A few US cities have begun piloting a UBI program--but for transportation, they call is Universal Basic Mobility. They are focusing on subsidies for the at-need populations for bus rides, e-bikes and electric scooters. The goal being to help low-income individuals get to work and, in turn, boost the economy.
Bloomberg News recently covered this issue with the example of Bakersfield, California, a town that has a ton of factories in the outskirts that were lacking employees due to transportation constraints. Oftentimes, transportation gets in the way of someone being "employable", even when the interest is there. Especially for lower-level jobs where there tends to be more turnover (even under normal circumstances), employers are reluctant to shoulder the bill for transportation. In this particular example, the majority of the unemployed people were youth who were not in school, and eager to work under the right conditions.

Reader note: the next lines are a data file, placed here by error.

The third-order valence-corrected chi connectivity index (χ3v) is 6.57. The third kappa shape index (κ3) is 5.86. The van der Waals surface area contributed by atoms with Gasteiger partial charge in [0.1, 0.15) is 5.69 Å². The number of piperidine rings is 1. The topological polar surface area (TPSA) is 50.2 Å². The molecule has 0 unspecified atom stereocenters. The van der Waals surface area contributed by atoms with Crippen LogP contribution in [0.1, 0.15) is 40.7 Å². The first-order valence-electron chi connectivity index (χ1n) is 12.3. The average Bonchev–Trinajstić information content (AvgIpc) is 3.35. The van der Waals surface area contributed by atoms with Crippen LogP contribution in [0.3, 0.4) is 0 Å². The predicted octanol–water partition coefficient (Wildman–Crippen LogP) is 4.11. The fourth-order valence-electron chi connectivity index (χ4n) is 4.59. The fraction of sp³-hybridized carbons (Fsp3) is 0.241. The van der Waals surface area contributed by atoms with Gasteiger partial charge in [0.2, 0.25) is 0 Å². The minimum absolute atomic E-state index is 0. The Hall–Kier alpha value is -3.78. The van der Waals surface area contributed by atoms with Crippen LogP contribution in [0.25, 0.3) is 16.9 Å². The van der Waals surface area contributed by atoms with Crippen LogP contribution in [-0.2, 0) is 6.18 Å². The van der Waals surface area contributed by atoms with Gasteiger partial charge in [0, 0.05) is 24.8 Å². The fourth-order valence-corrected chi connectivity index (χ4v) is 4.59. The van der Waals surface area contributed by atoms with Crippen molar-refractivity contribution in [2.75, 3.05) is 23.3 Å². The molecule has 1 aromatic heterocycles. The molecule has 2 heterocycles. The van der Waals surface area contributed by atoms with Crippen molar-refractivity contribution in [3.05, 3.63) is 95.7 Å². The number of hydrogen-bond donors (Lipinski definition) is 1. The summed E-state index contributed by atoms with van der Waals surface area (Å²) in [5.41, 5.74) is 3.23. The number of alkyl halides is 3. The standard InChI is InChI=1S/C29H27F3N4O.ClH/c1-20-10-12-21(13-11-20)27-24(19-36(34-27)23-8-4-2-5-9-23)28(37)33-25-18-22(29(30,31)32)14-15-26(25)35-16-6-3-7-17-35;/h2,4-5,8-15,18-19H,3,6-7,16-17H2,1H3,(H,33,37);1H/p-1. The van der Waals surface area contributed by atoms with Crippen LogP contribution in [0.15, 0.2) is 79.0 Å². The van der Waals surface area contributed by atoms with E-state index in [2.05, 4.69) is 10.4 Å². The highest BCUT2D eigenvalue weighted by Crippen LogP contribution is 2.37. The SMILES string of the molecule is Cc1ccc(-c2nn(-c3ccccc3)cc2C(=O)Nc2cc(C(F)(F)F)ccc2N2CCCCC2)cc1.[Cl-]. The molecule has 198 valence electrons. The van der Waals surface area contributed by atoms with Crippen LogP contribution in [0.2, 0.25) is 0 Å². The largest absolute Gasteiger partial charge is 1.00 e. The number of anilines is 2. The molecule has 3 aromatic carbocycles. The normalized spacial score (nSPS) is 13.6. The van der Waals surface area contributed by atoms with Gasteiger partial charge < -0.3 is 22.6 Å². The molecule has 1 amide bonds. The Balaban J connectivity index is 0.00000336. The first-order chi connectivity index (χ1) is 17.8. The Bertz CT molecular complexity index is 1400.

The potential for UBM (Universal Basic Mobility) underscores just how big of an issue transportation is not only for families, but for everyone across major cities. While they may have been temporarily less congested during the pandemic, it appears that now that life is almost back to 100%, traffic is back in full force. Inflation, with rising gas and childcare costs, has also contributed to this phenomenon of a shrinking workforce.
Buggy, while focused on school transportation, sees an opportunity to tackle this issue head-on. While we are focused on our “core” market right now and scaling within Miami, we are also looking towards the future and potentially getting into childcare as well. There’s tons of opportunity to innovate in both of these spaces, and we are excited about effecting change within our communities.
The Buggy Team